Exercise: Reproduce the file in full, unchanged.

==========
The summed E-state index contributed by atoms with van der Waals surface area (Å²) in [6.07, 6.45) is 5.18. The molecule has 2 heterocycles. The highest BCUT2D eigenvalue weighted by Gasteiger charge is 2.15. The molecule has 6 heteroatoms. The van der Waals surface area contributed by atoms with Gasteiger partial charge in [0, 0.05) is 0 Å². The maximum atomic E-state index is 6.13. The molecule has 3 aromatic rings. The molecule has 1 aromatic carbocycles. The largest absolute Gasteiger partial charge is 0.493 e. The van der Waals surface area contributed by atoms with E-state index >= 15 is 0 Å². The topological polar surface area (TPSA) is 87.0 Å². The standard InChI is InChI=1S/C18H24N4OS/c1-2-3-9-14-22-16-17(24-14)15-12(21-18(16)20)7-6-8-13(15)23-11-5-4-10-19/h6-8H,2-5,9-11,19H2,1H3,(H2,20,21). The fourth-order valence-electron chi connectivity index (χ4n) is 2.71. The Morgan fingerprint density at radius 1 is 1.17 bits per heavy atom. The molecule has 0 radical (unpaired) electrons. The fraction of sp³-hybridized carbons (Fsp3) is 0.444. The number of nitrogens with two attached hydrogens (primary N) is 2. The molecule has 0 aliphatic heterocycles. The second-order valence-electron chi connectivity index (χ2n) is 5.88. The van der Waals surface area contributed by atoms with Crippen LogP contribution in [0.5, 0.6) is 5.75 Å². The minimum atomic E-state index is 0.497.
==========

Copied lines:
The summed E-state index contributed by atoms with van der Waals surface area (Å²) in [6.07, 6.45) is 5.18. The molecule has 2 heterocycles. The highest BCUT2D eigenvalue weighted by Gasteiger charge is 2.15. The molecule has 6 heteroatoms. The van der Waals surface area contributed by atoms with Gasteiger partial charge in [0, 0.05) is 0 Å². The maximum atomic E-state index is 6.13. The molecule has 3 aromatic rings. The molecule has 1 aromatic carbocycles. The largest absolute Gasteiger partial charge is 0.493 e. The van der Waals surface area contributed by atoms with E-state index >= 15 is 0 Å². The topological polar surface area (TPSA) is 87.0 Å². The standard InChI is InChI=1S/C18H24N4OS/c1-2-3-9-14-22-16-17(24-14)15-12(21-18(16)20)7-6-8-13(15)23-11-5-4-10-19/h6-8H,2-5,9-11,19H2,1H3,(H2,20,21). The fourth-order valence-electron chi connectivity index (χ4n) is 2.71. The Morgan fingerprint density at radius 1 is 1.17 bits per heavy atom. The molecule has 0 radical (unpaired) electrons. The fraction of sp³-hybridized carbons (Fsp3) is 0.444. The number of nitrogens with two attached hydrogens (primary N) is 2. The molecule has 0 aliphatic heterocycles. The second-order valence-electron chi connectivity index (χ2n) is 5.88. The van der Waals surface area contributed by atoms with Crippen LogP contribution in [0.5, 0.6) is 5.75 Å². The minimum atomic E-state index is 0.497.